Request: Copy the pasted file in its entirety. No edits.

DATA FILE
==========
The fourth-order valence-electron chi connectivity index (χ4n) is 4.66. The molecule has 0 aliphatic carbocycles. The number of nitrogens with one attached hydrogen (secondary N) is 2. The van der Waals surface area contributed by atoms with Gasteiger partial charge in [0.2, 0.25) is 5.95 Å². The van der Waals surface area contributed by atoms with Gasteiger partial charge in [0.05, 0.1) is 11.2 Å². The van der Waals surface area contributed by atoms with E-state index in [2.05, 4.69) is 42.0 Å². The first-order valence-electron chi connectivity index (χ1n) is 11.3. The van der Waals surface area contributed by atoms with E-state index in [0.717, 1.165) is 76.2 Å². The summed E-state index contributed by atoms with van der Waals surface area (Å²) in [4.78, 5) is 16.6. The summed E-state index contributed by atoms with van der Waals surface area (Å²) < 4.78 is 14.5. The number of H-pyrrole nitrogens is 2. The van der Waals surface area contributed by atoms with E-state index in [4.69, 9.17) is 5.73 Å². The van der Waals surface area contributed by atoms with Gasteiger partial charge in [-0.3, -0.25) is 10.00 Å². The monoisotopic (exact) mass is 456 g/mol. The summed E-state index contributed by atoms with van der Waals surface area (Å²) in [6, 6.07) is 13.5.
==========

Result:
The fourth-order valence-electron chi connectivity index (χ4n) is 4.66. The molecule has 0 aliphatic carbocycles. The number of nitrogens with one attached hydrogen (secondary N) is 2. The van der Waals surface area contributed by atoms with Gasteiger partial charge in [0.2, 0.25) is 5.95 Å². The van der Waals surface area contributed by atoms with Gasteiger partial charge in [0.05, 0.1) is 11.2 Å². The van der Waals surface area contributed by atoms with E-state index in [2.05, 4.69) is 42.0 Å². The first-order valence-electron chi connectivity index (χ1n) is 11.3. The van der Waals surface area contributed by atoms with E-state index in [0.717, 1.165) is 76.2 Å². The summed E-state index contributed by atoms with van der Waals surface area (Å²) in [4.78, 5) is 16.6. The summed E-state index contributed by atoms with van der Waals surface area (Å²) < 4.78 is 14.5. The number of H-pyrrole nitrogens is 2. The van der Waals surface area contributed by atoms with E-state index in [4.69, 9.17) is 5.73 Å². The van der Waals surface area contributed by atoms with Gasteiger partial charge in [-0.3, -0.25) is 10.00 Å². The monoisotopic (exact) mass is 456 g/mol. The summed E-state index contributed by atoms with van der Waals surface area (Å²) in [6, 6.07) is 13.5.